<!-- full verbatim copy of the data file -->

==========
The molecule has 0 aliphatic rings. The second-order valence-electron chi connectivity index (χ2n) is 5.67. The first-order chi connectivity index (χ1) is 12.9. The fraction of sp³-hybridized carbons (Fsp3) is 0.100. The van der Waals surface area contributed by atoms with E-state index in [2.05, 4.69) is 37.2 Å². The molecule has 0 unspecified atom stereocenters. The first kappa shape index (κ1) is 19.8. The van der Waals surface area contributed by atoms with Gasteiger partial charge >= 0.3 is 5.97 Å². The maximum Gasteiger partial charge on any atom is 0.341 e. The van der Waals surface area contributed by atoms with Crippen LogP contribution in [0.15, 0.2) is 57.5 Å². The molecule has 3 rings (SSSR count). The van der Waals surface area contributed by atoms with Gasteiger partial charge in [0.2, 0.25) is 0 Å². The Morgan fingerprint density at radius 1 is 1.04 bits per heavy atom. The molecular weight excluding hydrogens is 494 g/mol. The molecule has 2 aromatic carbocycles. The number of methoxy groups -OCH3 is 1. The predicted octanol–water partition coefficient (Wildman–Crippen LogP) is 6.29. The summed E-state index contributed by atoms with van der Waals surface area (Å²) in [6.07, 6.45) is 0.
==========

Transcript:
The molecule has 0 aliphatic rings. The second-order valence-electron chi connectivity index (χ2n) is 5.67. The first-order chi connectivity index (χ1) is 12.9. The fraction of sp³-hybridized carbons (Fsp3) is 0.100. The van der Waals surface area contributed by atoms with E-state index in [2.05, 4.69) is 37.2 Å². The molecule has 0 unspecified atom stereocenters. The first kappa shape index (κ1) is 19.8. The van der Waals surface area contributed by atoms with Gasteiger partial charge >= 0.3 is 5.97 Å². The maximum Gasteiger partial charge on any atom is 0.341 e. The van der Waals surface area contributed by atoms with Crippen LogP contribution in [0.15, 0.2) is 57.5 Å². The molecule has 3 rings (SSSR count). The van der Waals surface area contributed by atoms with Gasteiger partial charge in [0.2, 0.25) is 0 Å². The Morgan fingerprint density at radius 1 is 1.04 bits per heavy atom. The molecular weight excluding hydrogens is 494 g/mol. The molecule has 2 aromatic carbocycles. The number of methoxy groups -OCH3 is 1. The predicted octanol–water partition coefficient (Wildman–Crippen LogP) is 6.29. The summed E-state index contributed by atoms with van der Waals surface area (Å²) in [6.07, 6.45) is 0.